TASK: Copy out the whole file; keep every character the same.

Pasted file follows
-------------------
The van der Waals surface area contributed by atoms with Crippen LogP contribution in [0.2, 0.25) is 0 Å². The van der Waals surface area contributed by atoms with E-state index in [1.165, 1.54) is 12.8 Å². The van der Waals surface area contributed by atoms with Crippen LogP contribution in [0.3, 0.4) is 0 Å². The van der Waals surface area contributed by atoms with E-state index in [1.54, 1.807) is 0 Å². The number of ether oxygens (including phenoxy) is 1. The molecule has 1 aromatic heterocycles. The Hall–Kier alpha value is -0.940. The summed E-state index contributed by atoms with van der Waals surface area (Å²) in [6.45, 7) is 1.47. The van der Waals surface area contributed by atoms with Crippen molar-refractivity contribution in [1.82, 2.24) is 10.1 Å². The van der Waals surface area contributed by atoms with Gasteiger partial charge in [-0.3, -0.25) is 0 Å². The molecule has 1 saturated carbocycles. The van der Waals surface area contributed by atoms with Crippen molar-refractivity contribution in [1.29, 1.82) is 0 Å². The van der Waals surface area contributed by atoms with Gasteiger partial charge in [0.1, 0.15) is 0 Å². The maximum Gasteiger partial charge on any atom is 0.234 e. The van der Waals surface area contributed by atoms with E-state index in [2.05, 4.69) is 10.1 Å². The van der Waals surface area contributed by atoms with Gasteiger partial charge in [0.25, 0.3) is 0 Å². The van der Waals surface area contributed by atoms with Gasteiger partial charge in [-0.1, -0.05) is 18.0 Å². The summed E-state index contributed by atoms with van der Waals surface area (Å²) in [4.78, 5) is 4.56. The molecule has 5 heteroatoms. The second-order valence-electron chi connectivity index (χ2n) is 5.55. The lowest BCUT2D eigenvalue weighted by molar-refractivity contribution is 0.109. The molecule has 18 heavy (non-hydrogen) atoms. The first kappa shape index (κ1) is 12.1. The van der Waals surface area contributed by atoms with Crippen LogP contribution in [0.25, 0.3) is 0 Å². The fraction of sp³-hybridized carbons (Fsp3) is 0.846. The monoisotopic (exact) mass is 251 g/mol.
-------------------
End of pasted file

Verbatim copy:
The van der Waals surface area contributed by atoms with Crippen LogP contribution in [0.2, 0.25) is 0 Å². The van der Waals surface area contributed by atoms with E-state index in [1.165, 1.54) is 12.8 Å². The van der Waals surface area contributed by atoms with Crippen LogP contribution in [0.3, 0.4) is 0 Å². The van der Waals surface area contributed by atoms with E-state index in [1.54, 1.807) is 0 Å². The number of ether oxygens (including phenoxy) is 1. The molecule has 1 aromatic heterocycles. The Hall–Kier alpha value is -0.940. The summed E-state index contributed by atoms with van der Waals surface area (Å²) in [6.45, 7) is 1.47. The van der Waals surface area contributed by atoms with Crippen molar-refractivity contribution in [1.82, 2.24) is 10.1 Å². The van der Waals surface area contributed by atoms with Gasteiger partial charge in [-0.3, -0.25) is 0 Å². The molecule has 1 saturated carbocycles. The van der Waals surface area contributed by atoms with Crippen molar-refractivity contribution in [1.29, 1.82) is 0 Å². The van der Waals surface area contributed by atoms with Gasteiger partial charge in [0.1, 0.15) is 0 Å². The maximum Gasteiger partial charge on any atom is 0.234 e. The van der Waals surface area contributed by atoms with E-state index in [2.05, 4.69) is 10.1 Å². The van der Waals surface area contributed by atoms with Gasteiger partial charge in [0.25, 0.3) is 0 Å². The van der Waals surface area contributed by atoms with Gasteiger partial charge in [-0.1, -0.05) is 18.0 Å². The summed E-state index contributed by atoms with van der Waals surface area (Å²) in [4.78, 5) is 4.56. The molecule has 5 heteroatoms. The second-order valence-electron chi connectivity index (χ2n) is 5.55. The lowest BCUT2D eigenvalue weighted by molar-refractivity contribution is 0.109. The molecule has 18 heavy (non-hydrogen) atoms. The first kappa shape index (κ1) is 12.1. The van der Waals surface area contributed by atoms with Crippen LogP contribution in [0.25, 0.3) is 0 Å². The fraction of sp³-hybridized carbons (Fsp3) is 0.846. The monoisotopic (exact) mass is 251 g/mol.